James Comey, the FBI director President Donald Trump fired in what may have been an attempt to stop an investigation into White House officials, is testifying before Congress this week — speaking on the matter publicly for the first time since he left his position.
Comey accepted an invitation to testify in a public session of the Senate Intelligence Committee on Thursday, June 8, at 10 am Eastern time. The testimony will be followed by a private closed-door committee session with Comey the same day.
The mounting Russia-related scandals have put pressure on congressional Republicans to investigate possible ties between Trump's campaign and the White House — and any attempts the president may have made to curb federal investigations into his team. Comey's testimony is a major step in those probes, and will undoubtedly be a historic media moment.
"The Committee looks forward to receiving testimony from the former Director on his role in the development of the Intelligence Community Assessment on Russian interference in the 2016 US elections, and I am hopeful that he will clarify for the American people recent events that have been broadly reported in the media," Intelligence Chair Sen. Richard Burr of North Carolina said in a statement in late May.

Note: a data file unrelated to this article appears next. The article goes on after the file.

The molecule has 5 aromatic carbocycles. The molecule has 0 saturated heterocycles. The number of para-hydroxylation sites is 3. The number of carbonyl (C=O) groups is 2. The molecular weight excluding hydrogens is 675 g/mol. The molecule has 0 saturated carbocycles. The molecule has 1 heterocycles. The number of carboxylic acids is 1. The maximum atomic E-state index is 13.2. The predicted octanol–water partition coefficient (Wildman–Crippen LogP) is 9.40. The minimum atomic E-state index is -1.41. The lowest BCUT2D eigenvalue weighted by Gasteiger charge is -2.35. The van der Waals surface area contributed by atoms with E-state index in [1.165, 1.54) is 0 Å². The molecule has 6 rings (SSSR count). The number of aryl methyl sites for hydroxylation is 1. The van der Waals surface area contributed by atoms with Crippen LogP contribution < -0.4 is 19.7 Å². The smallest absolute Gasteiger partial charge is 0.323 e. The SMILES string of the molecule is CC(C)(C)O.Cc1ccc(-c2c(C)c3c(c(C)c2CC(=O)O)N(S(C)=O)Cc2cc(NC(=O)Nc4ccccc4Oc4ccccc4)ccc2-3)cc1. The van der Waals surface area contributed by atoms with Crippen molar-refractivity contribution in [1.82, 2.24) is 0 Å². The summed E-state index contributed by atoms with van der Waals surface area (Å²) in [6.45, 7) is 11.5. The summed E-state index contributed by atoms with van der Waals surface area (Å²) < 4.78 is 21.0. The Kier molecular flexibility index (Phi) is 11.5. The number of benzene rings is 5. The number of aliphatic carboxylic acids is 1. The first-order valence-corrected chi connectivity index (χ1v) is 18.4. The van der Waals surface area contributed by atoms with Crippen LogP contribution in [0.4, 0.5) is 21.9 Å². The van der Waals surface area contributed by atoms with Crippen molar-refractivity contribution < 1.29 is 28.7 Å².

The Senate Intelligence Committee sent Comey a letter asking him to testify in front of both open and closed sessions of the committee in May. Another letter from the Senate committee, which is co-chaired by Burr and Sen. Mark Warner (D-VA), asked acting FBI Director Andrew McCabe for all "notes or memorandum" Comey may have left about conversations with the White House over the FBI's Russia investigation.